The Key to Understanding Don Jr.

The president’s eldest son is entitled, oafish, combative—and desperate for his dad’s approval.

Donald Trump Jr. attends the inauguration of his father at the U.S. Capitol on Jan. 20.

Saul Loeb - Pool/Getty Images

Donald Trump Jr. has all the obvious traits of his father: He’s belligerent, dim, and mired in everlasting childhood. But the president’s firstborn is a work of art in the age of mechanical reproduction. He is to Donald J. Trump as a postcard of the Mona Lisa is to the actual Mona Lisa—the image of the thing, absent its original aura. Don Jr. may be as privileged and petty as the president, but his indistinctness prevents him from commanding our gaze the way his dad does.

That hasn’t stopped the 39-year-old executive vice president of the Trump Organization from trying to make a strong impression. Consider:

In addition to tweeting about the libs and exchanging direct messages with Wikileaks, Don Jr. also takes the occasional in-person meeting. In June 2016, he reacted with smirking glee to an email promising dirt on Hillary Clinton, writing to the shady operatives with whom he subsequently confabbed: “If it’s what you say I love it.” Despite the presence of allegedly Kremlin-backed hackers in that Trump Tower tryst, the president’s eldest child testified before the Senate in September that “I did not collude with any foreign government and do not know of anyone who did.” The Washington Post described Don Jr.’s stance vis-à-vis the Russia meeting as “defiant.” Seth Meyers opted for plainer language. “He’s the dumbest member of a family in which there is stiff competition,” the NBC late-night host said. Declaring that the elevator inside Donald Trump Jr.’s skull doesn’t go all the way to the top feels like it lets him off the hook for his odiousness. It also feels true, most of the time. If the Trump administration colluded with the Russians, Don Jr. was clearly not the brains of the operation.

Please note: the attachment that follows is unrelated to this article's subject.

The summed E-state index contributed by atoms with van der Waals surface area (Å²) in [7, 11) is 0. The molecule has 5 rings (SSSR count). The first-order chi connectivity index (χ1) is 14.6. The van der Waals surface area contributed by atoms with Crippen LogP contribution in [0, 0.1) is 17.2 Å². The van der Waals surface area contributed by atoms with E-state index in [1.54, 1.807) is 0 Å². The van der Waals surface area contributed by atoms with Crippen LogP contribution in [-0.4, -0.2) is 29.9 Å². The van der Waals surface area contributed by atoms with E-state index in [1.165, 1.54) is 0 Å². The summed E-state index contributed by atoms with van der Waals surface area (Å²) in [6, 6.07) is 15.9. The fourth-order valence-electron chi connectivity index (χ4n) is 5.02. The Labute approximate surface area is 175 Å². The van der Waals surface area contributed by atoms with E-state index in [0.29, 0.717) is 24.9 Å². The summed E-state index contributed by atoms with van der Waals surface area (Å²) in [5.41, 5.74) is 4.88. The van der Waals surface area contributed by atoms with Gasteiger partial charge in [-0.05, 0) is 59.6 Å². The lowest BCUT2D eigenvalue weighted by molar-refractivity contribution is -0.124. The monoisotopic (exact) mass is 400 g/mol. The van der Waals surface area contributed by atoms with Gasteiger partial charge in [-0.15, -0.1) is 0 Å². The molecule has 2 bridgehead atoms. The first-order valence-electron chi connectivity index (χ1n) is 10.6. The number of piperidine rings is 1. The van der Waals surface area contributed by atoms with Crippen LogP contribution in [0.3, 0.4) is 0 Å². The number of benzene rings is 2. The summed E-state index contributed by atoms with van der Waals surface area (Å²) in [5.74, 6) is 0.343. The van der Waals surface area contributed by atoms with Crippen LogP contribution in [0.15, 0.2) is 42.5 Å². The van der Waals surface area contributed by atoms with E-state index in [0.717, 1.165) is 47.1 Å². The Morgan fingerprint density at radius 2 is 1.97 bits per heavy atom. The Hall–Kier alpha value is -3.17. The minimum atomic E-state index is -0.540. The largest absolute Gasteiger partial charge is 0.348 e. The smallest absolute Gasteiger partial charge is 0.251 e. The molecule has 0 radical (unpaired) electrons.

What is going on inside Donald Trump Jr.’s head? To scroll through Don Jr.’s social media feeds is to experience whiplash from the flapping of a lost soul. It’s clear the first son has something to prove; what’s less clear is exactly what that is. The younger Don’s Twitter and Instagram accounts conjure a struggle between all-American domestic contentment and restless, roaming pugnacity (or maybe between a sophisticated PR apparatus and an inveterate boor). He seems eager to project all the carefree trappings of a golden family man, yet he can’t quiet his hyperactive biliousness long enough to sell that curated narrative. Unlike conciliatory Ivanka or invisible Tiffany or robotic, fugue-state Melania, Don Jr. is provocative and confrontational, exuding a mix of toxic masculinity, smug entitlement, and self-owning oafishness.